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April 15, 1974

"Cabinet Door" Subdural Hematoma

Author Affiliations

Newport News, Va

JAMA. 1974;228(3):289. doi:10.1001/jama.1974.03230280017015

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To the Editor.—  Major trauma to the cranium may result in subdural or epidural hematoma. I have had two rather unusual cases within the past ten years that may conceivably interest the general medical profession. Both patients were older, gave no history of known trauma to the head, and only after demonstration of the subdural hematoma by arteriography recalled that each had struck a "cabinet door" (overhead) when arising from a crouched position several months earlier. In no instance had loss of consciousness occurred, although the injury had made each patient "see stars" for a few moments.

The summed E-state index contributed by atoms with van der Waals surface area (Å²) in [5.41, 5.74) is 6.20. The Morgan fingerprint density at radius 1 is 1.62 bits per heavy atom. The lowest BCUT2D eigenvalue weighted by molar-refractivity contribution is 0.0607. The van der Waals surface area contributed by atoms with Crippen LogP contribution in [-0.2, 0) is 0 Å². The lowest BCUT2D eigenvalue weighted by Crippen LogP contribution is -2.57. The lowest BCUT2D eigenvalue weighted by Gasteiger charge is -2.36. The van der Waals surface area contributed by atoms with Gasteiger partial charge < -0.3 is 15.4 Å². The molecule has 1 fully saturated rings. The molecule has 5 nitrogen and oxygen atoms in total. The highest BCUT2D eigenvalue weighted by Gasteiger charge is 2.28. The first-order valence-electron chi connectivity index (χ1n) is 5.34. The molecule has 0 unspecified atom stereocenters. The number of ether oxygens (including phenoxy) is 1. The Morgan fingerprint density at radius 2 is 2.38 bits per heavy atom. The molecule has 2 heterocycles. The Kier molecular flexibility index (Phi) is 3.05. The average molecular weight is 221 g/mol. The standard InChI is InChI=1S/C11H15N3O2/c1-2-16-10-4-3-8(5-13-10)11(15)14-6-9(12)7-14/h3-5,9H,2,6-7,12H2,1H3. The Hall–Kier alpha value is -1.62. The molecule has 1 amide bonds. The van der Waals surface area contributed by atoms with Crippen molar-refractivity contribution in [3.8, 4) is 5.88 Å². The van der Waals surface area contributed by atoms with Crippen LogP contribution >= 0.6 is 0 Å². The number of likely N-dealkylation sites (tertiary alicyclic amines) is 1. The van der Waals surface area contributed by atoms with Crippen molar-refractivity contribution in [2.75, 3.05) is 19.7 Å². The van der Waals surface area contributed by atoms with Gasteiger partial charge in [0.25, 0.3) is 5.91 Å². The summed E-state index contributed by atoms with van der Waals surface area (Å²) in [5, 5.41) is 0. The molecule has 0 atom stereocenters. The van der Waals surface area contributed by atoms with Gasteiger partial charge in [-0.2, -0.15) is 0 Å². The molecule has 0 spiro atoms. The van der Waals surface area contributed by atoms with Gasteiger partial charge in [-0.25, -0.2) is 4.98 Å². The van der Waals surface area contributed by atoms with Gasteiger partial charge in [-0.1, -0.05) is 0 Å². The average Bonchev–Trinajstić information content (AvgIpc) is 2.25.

Case 1.—  A 55-year-old woman suffered severe headaches of one month's duration. Neurologic examination including funduscopic examination gave normal findings. X-ray films of the skull showed no fracture. Spinal puncture showed faintly xanthochromic fluid, and carotid arteriography showed a subdural hematoma. Further questioning disclosed that the patient had struck her head on a